I’ve never eaten the much vaunted In-N-Out hamburger; I’ve never tasted the rumored deliciousness of a sizzling slice of bacon; and I’ve certainly never bit into a savory ribeye steak at an upscale restaurant. As a product of a conservative Jewish household and extensive Jewish education, I have for my entire life joined with my family in keeping kashrut (to the commonly accepted conservative standard). Paradoxically, as a product of that same education, I have come to question why it is that I keep it.
By this understanding of kashrut — part of whose problem lies in its lack of uniform definition — I mean the following: I refrain from eating meat products and dairy products in the same meal. I wait three hours after eating a meat product before I will eat a dairy product, and wait thirty minutes after consuming a dairy product before I will consume a meat product. I will only eat land animals with split hooves that chew their cuds and marine animals with fins and scales. I will only eat these animals if they have been certified as kosher by a mashgiach, or a Jewish person who has been trained to verify that the animal, its slaughter and its preparation all abide by the orthodox movement’s standard of kashrut. I will, however, eat both dairy and parve (non-dairy and non-meat items) at restaurants without a kosher certificate.
Most of the customs I’ve espoused in keeping kashrut align with those prescribed by the United Synagogue of Conservative Judaism, which contends that the purpose of kashrut is to “bring holiness into our lives” by considering the “ethical concerns for all of G-d’s creatures.” In a similar vein, Chabad notes that the Torah “expressly forbid[s]” cruelty to animals, and that treating animals “as compassionately as possible” is a paramount concern of kashrut.
Ethical Violations of Kashrut
And yet, sadly, kosher food providers are sometimes the worst offenders of the ethical violations they profess to abhor. A 2004 PETA investigation, with follow-ups in 2007 and 2008, revealed that Agriprocessors, “the world’s largest glatt kosher slaughterhouse,” has perpetrated egregious animal rights abuses in violation of federal law, which proponents of kashrut frequently argue holds slaughterers to more lenient standards than does Jewish law. Indeed, even though kashrut supposedly aims to exceed ethical standards of the non-kosher food industry, this slaughterhouse actually failed to meet even the lower standards. According to PETA’s report, workers at the facility flouted the kosher standard of slaughter — which in principle should kill the animal quickly and painlessly — and instead took to such repugnant practices as removing the tracheas from live and conscious cows with meat hooks and leaving them to “writhe in pools of their own blood, trying desperately to stand for up to three minutes as blood poured from their throats.” PETA found similar conditions at other slaughterhouses, like the Local Pride kosher slaughterhouse in Nebraska.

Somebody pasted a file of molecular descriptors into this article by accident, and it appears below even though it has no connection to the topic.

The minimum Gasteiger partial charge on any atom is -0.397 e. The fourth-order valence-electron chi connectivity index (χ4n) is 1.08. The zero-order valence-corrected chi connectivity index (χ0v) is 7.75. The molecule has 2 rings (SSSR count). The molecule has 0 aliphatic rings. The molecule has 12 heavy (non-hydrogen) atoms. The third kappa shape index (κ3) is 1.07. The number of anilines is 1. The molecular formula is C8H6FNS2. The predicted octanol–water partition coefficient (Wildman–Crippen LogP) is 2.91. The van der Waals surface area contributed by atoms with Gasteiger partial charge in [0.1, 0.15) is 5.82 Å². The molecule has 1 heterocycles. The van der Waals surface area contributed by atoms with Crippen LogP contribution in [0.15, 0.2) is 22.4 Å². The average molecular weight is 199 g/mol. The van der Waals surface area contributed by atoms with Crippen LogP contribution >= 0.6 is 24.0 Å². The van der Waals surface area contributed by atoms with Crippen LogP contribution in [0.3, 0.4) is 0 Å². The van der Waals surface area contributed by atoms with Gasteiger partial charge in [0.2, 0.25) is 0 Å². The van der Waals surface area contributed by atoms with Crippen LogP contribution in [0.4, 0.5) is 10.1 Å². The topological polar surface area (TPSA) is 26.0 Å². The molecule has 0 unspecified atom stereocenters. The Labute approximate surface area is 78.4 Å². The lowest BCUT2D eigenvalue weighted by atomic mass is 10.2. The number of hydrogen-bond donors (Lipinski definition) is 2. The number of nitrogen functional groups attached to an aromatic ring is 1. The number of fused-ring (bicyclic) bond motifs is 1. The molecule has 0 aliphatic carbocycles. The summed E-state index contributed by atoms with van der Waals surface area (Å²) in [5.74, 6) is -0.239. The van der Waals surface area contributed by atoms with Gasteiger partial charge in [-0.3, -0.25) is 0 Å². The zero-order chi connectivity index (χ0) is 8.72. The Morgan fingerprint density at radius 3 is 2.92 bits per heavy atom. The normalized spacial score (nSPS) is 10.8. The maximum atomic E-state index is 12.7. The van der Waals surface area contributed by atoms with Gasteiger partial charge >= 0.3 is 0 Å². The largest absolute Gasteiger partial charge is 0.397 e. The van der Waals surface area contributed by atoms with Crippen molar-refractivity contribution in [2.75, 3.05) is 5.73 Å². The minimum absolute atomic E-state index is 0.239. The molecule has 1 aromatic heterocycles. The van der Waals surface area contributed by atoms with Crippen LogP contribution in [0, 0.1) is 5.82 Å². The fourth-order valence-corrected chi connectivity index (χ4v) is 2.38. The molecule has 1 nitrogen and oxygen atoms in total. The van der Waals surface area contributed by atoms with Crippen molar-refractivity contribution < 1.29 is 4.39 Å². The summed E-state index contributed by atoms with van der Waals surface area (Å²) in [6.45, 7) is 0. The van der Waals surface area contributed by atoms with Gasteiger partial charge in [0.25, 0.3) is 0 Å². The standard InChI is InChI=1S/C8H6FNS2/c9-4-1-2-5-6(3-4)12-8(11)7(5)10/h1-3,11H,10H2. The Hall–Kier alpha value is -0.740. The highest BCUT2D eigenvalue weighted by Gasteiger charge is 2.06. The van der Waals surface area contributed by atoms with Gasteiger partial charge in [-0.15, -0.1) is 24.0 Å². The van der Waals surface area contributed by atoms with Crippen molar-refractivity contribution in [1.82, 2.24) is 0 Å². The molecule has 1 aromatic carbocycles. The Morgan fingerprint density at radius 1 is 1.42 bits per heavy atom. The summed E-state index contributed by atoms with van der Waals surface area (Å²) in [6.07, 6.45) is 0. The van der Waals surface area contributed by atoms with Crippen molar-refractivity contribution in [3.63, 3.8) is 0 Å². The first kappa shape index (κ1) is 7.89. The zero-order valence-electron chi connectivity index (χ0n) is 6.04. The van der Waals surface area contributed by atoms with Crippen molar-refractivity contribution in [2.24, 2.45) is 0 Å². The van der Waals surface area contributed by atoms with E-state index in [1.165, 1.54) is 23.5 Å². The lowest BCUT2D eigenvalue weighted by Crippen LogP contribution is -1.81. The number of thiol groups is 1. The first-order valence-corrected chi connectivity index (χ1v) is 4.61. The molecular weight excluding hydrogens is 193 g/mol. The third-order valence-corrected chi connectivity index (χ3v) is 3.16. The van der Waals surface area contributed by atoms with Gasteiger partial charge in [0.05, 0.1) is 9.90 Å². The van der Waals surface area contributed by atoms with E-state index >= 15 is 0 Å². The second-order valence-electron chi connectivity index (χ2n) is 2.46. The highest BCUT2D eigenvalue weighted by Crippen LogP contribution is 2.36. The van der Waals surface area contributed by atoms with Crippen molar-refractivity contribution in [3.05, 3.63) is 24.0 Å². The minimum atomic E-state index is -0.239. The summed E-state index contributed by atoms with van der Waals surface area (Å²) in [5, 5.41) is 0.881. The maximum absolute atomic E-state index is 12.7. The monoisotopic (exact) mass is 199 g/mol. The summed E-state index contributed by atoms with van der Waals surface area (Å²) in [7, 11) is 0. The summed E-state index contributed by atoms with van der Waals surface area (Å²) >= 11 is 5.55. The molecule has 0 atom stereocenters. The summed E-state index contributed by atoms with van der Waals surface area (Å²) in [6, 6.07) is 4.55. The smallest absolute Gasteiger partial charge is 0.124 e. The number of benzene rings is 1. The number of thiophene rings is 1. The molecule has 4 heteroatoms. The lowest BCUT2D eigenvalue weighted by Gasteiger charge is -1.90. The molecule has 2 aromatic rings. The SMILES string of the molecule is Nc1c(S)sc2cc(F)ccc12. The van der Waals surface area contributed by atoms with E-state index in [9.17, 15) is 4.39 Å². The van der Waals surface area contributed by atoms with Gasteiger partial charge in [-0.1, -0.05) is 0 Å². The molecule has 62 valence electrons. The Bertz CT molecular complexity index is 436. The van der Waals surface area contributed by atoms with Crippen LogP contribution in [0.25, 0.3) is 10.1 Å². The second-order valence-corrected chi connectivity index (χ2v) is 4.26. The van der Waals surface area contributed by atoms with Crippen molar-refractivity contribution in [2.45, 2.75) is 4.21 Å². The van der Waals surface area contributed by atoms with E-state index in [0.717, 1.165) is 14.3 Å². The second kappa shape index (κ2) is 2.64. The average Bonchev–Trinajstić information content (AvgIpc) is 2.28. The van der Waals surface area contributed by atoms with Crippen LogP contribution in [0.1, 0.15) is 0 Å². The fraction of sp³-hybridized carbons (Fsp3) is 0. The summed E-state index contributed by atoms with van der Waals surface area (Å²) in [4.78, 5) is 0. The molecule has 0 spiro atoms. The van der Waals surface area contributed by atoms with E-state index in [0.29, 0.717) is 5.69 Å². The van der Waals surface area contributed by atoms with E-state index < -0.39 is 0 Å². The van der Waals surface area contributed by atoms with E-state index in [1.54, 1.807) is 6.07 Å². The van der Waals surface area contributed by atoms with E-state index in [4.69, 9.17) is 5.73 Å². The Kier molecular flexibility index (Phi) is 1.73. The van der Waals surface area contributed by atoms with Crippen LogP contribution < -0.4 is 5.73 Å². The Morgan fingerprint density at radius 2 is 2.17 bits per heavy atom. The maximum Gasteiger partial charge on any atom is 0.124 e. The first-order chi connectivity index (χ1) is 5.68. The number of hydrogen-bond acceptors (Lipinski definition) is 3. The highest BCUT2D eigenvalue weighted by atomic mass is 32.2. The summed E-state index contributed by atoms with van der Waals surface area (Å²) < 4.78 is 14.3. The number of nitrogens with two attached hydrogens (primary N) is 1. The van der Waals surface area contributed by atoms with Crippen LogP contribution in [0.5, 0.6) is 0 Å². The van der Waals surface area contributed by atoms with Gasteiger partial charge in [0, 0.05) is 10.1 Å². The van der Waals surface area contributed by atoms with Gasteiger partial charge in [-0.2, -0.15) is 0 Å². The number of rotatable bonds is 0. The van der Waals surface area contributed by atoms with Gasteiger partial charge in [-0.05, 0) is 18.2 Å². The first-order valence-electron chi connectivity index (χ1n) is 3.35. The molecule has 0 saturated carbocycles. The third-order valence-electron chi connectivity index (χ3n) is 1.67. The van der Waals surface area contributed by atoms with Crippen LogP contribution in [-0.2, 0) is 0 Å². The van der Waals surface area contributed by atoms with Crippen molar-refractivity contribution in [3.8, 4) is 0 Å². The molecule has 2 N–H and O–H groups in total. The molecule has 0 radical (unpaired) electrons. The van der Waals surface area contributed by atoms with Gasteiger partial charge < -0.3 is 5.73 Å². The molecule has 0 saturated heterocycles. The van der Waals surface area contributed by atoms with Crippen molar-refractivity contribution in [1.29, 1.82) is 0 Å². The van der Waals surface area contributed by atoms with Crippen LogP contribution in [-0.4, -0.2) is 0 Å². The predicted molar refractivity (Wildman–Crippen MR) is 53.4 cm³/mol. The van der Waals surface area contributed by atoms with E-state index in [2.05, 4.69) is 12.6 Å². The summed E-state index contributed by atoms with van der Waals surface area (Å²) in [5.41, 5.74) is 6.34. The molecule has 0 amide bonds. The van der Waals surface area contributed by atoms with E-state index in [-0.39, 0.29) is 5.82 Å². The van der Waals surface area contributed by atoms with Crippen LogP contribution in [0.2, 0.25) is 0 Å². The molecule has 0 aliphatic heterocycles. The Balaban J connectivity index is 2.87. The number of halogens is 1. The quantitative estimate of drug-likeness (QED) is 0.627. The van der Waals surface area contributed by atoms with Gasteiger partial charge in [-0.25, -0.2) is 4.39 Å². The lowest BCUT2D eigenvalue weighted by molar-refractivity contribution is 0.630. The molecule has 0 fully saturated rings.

The gross maltreatment did not stop there. According to the same PETA report, these same slaughterhouses pleaded guilty to child labor allegations in 2008 and were revealed to have verbally abused and underpaid workers. They also failed to provide employees with proper training with and adequate protections from the dangerous machinery they operated as part of their jobs. If kashrut is concerned with ethical treatment, then surely ethical treatment of the workers slaughtering the animals is important. Yet in direct defiance of their governing principles, administrators willfully neglected their workers’ well-being and casually dismissed the value thereof.
Ethical Violations Within Kashrut
If these unethical violations seem too anomalous an occurrence to judge the entirety of kashrut on, though, consider the fact that within the system itself there abound examples of unethical practices. For example, veal is a common kosher dish served on Jewish dinner tables across the country, but its production is anything but humane. According to the American Humane Society, hundreds of thousands of calves raised for veal are confined in cages so compact that they cannot move their bodies for their entire sixteen-week lives. While this is the case for both kosher and non-kosher veal production, if there is no distinction between the ways in which kosher and non-kosher factory farms raise veal, what other factors distinguish kosher veal from non-kosher veal? In what sense is it more moral to eat kosher veal?